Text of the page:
Jack Scoville, Price Futures Group vice president, says that the U.S. dollar is sharply lower, and it’s looking like a top is possible.
“That is lifting all commodities to some extent today. Then there is the South American weather, with floods in Santa Fe and Buenos Aires provinces in Argentina and the dry weather in northern Brazil. There are pictures of the flooding starting to circulate. That could mean much less from both countries, both corn and soybeans. Good price action today, and it looks like a good close is coming,” Scoville says.
Tuesday’s Grain Market Review
The corn market ended higher, while wheat and soybeans dropped.
At the close, the March corn futures finished 3¾¢ higher at $3.55¾, and new-crop December 2017 futures closed 3½¢ higher at $3.83½ per bushel.
March soybean futures finished 9¢ lower at $9.95, while November 2017 soybean futures ended 6¢ lower at $9.83¼.
March wheat futures closed 1½¢ lower at $4.06½.
March soy meal futures settled $4.50 a short ton lower at $312.10. March soy oil futures ended 0.15¢ higher at 34.81¢ per pound.
In the outside markets, the Brent crude oil market is $1.34 per barrel lower, the U.S. dollar is higher, and the Dow Jones Industrials are 31 points higher at 19,803 points.
Dustin Johnson, EHedger LLC, says that the recent rainfall in the South American forecast is set to alleviate some of the dryness concerns.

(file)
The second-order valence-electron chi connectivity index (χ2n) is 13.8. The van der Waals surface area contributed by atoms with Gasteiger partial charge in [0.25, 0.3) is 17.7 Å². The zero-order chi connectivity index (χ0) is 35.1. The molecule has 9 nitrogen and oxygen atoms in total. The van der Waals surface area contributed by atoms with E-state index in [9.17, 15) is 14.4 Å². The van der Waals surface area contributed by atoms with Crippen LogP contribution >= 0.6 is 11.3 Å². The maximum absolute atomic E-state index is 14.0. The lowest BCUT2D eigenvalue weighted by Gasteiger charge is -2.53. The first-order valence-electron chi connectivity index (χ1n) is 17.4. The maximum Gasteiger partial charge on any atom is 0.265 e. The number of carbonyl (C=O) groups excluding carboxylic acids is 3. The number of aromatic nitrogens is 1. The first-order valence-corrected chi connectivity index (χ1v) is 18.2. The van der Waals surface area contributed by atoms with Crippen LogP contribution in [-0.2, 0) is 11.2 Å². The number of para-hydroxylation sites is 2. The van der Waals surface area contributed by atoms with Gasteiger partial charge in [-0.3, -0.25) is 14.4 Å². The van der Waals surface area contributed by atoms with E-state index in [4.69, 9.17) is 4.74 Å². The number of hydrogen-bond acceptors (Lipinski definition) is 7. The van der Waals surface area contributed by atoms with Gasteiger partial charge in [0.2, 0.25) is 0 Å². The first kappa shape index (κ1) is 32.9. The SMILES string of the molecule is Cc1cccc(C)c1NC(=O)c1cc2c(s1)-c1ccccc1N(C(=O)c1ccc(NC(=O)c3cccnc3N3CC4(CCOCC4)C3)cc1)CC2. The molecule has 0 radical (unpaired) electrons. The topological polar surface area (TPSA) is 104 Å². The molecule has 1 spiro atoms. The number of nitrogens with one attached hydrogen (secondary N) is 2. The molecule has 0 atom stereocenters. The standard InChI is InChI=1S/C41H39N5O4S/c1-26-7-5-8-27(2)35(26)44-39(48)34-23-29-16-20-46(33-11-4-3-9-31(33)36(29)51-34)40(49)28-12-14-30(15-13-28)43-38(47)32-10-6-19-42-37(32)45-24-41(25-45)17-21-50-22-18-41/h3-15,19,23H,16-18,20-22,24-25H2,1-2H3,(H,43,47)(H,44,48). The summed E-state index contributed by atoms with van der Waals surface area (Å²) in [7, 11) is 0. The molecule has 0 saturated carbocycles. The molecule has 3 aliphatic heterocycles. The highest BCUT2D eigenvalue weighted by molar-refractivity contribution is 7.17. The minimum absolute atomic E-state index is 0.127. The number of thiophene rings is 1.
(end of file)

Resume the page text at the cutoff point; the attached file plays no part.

“Overall, the impact of the current dry conditions is confined to an area that would still suggest +100 million MT crop is possible out of Brazil. The focus is shifting to the Index Fund rebalancing, which is supposed to shift toward corn. Also the corn-bean ratio is ultra high leading into the January reports, so some steam could come out of them as traders position for that release,” Johnson says.
Bob Linneman, Kluis Commodities broker, says it’s worth watching the South American crop weather and outside money flow to get a handle on grain market direction.
“Areas of South America remain dry, while other areas are experiencing flooding. We may not see any major allocation of money based on the current weather as everyone awaits the upcoming USDA report,” says Linneman in a daily note to customers.